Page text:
6. Difference between expiration date and preferential consumption. Sometimes when we see an expired date, we throw away a product due to misinformation. The expiration date is found on highly perishable foods (meat, fish, fresh milk, etc.). After the term, their safety is not guaranteed. The best before date is displayed on foods that, in principle, are not dangerous. Its organoleptic characteristics may not remain intact after the date, but as long as they have been preserved correctly, there is no risk to health (yogurts, sliced bread...).
7. Order food properly in the fridge and pantry. Sometimes, we store food thoughtlessly, without reviewing previous one. Use the criteria FIFO (first in first out).
8. Give or share. For example, if you go on holidays and you have food in the fridge that cannot be frozen, distribute it among your neighbors, relatives, friends or people who need it.
9. Freeze. In addition to the convenience it offers, you will lengthen food shelf life.
10. Be clever with leftovers. You can do a thousand miracles! Be imaginative and willing!
11. Avoid portions larger than you can eat. Although this does not depend on us but on the policy of the catering service (bar, restaurant, etc.), if you know in advance that you are not going to eat that amount, nor are you going to order it to go, it's okay to indicate that you want the portion to be smaller and according to your appetite.
12. Ask for leftovers at the restaurant (what is known as doggy bag). Without any shame. What we should be ashamed of is leaving half a plate on the table and it ends up in the trash.
13. Serve smaller portion sizes at home, you can always repeat!
14. Keep sense in lunches with fellows. The typical scene of a row of half-eaten dishes will sound familiar to you. It's so easy to get excited! (especially with a few beers). But it is just as easy to think ahead considering the people and the appetite present. It has always surprised me that people order like crazy, as if the kitchen was closed forever and it would not be possible to order again, as if it had to be, now or never.
15. Be part of projects with purpose. In this regard, I collaborate with the company Equal Food. It puts the farmers in the area in contact with the final consumer, saving a large amount of food that would end up, unfairly, in the trash. Without intermediaries, a fair price is favored for the farmers and the customers. A marvel! I invite you to look in your city, surely there are alternatives like this. Another interesting project is Too good to go, which puts establishments and citizens in contact to take advantage of food every day.
16. If you get the chance, compost. There are several ways: separating the organic matter at home and then taking it to the brown container (available in some autonomous communities in Spain) or (this is already more profissional) composting yourself, if you have the will, space and a composter.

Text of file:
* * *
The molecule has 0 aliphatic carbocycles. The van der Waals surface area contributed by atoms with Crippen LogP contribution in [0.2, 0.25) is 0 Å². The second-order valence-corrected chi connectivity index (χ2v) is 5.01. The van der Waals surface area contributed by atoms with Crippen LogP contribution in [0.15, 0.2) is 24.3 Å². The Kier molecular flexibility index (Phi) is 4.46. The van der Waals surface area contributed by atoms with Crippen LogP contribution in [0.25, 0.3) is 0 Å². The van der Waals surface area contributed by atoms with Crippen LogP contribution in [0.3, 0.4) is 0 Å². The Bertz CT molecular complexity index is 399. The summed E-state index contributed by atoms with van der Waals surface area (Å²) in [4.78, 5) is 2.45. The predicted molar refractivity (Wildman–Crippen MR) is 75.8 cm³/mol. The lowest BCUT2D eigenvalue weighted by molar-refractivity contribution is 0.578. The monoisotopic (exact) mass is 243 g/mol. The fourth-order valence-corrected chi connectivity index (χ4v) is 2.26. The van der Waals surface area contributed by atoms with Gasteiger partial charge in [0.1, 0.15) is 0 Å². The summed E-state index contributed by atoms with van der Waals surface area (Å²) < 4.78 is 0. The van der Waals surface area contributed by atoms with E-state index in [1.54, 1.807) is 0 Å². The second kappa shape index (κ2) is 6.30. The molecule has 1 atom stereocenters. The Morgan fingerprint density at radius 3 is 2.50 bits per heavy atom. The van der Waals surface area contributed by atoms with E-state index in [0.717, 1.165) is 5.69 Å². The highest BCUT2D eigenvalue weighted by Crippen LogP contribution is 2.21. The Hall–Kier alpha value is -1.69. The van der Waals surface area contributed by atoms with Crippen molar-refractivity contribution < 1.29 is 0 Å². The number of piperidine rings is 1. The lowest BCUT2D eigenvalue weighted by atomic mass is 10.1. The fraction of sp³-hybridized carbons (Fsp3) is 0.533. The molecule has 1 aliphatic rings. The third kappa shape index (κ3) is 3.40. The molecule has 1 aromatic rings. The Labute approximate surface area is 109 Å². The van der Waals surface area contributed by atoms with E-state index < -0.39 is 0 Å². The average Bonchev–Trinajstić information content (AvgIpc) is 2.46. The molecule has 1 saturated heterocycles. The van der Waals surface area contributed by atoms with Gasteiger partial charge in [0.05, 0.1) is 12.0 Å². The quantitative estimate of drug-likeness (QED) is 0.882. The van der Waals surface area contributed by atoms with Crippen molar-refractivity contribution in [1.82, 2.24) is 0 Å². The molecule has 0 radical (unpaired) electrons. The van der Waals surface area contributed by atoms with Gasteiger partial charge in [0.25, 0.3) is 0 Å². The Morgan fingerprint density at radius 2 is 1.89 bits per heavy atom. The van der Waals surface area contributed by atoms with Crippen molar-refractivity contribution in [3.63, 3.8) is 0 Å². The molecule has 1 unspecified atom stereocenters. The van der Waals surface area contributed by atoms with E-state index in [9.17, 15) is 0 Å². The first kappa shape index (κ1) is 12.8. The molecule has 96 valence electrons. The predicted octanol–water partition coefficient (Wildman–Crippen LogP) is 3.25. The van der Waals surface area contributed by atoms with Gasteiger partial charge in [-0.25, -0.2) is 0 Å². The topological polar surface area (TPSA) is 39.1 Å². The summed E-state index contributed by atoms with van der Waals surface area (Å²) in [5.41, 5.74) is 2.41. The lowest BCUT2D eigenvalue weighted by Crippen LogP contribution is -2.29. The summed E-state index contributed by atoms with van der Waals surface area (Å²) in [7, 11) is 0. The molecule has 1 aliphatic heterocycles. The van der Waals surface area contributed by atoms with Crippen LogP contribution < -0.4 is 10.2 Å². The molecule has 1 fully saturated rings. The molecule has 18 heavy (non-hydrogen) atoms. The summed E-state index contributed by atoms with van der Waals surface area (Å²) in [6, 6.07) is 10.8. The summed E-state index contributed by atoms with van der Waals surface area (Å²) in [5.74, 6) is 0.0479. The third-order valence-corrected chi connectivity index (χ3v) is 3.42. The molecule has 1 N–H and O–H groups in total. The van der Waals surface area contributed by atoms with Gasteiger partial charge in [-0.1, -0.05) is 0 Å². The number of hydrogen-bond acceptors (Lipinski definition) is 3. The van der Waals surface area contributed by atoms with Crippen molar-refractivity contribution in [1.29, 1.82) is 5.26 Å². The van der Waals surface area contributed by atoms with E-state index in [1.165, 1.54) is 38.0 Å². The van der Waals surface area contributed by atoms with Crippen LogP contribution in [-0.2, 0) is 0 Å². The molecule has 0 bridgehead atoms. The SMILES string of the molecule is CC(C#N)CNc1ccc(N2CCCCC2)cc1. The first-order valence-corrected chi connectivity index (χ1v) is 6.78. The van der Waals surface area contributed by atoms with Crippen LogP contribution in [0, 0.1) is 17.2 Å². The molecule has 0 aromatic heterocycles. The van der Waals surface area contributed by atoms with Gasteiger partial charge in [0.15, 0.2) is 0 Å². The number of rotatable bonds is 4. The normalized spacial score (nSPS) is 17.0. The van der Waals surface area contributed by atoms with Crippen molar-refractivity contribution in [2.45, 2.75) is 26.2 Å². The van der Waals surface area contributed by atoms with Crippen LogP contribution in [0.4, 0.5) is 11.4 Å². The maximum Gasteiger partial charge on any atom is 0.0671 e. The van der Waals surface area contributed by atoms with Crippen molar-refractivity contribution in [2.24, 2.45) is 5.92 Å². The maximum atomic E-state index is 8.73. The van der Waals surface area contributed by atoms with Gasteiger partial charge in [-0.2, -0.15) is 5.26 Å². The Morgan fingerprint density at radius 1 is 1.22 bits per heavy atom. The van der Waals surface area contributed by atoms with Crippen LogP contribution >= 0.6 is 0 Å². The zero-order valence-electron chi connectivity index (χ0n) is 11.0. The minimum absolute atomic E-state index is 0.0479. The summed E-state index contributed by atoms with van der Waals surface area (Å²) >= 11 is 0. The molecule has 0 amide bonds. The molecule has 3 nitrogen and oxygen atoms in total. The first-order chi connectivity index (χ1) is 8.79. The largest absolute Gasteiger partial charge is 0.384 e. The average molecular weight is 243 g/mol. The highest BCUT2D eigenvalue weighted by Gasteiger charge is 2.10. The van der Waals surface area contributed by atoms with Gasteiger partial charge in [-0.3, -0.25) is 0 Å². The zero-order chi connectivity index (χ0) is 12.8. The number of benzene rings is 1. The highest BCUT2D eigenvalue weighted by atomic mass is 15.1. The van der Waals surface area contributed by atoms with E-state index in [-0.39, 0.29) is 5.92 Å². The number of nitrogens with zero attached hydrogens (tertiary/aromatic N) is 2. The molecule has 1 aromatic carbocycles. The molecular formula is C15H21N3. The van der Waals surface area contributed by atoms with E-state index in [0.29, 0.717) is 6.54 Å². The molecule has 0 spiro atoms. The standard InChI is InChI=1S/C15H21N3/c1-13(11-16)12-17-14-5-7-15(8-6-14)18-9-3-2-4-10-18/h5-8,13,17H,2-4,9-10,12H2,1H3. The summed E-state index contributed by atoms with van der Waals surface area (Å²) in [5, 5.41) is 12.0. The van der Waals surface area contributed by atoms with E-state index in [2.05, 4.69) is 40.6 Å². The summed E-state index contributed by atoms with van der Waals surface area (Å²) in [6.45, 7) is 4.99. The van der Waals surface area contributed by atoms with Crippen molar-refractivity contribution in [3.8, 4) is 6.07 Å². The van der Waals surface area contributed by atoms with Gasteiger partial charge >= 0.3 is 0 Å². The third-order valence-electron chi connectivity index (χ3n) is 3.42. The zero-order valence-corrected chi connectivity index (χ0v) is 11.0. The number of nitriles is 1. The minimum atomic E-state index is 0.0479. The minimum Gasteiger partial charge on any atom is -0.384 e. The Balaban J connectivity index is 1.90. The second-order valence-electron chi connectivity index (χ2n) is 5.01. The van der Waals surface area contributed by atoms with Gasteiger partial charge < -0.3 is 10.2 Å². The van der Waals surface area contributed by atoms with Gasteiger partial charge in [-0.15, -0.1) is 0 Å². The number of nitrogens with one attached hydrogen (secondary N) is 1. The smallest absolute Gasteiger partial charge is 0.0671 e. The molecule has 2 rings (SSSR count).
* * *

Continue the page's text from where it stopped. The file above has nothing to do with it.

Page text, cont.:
17. Infórmate, cambia hábitos erróneos (to the extent of your possibilities), contribute to raise awareness among others and thinks coherently. We consumers have great power with our daily choices. Many decisions depend on our purchases throughout the food chain of production. Your actions can make a difference!
But...although we have part of the responsibility, not all the weight should fall on us. It is a joint work between the different actors in the chain: farmers, ranchers, fishermen, producers, store owners, collective catering managers, distributors, consumers, and of course, the policy makers, that is, the governments. Currently, it is being processed First Spanish Food Loss and Waste Prevention Law, which will implement specific measures along the different links in the chain. Luckily, a little common sense emerges in the midst of so much madness.
Final conclusion on food waste
As citizens of the world we have certain moral obligations. The fact of disregard, underestimate or discard what is needed elsewhere it's a terrible act of thoughtlessness. Although it is difficult to see the relationship, or we do not know it, what we do in one part of the world has a direct impact on another.
As for this and other changes, there will always be someone who will tell you: "you want to complicate yourself, you alone are not going to get anything by doing this or that...".
For me the answer is clear:
It's not what I get, but what many of us get. The way I live does not intend to question the actions of anyone. If you live aligned, having your values clear, thinking, feeling and acting according to them, it is difficult to feel demoralized by the comments of others.
For me, being an accomplice of realities that I reject is contributing to them and when you want fight against certain socially accepted situations (although incorrect), the best way to do it is coming out of them.
I finish with a phrase that someone once said. By the way, it is the most eloquent thing I've heard lately:
"Let not a single day go by without questioning what is established!"
If you found it interesting, share it! 🙃
If you wish to cite this article in your academic works:
Martín-Rubio L. How to reduce your food waste without succumbing to the attempt: 17 tips [Internet]. Nutrition and Zero Hunger; 2022 [consulted day/month/year]. Available on: https://nutricionyhambrecero.com/seguridad-inseguridad-alimentaria/
Teacher, Specialist in International Health, Cooperation and Communication in Health, Dietician-Nutritionist and Consultant/Auditor of Food Quality.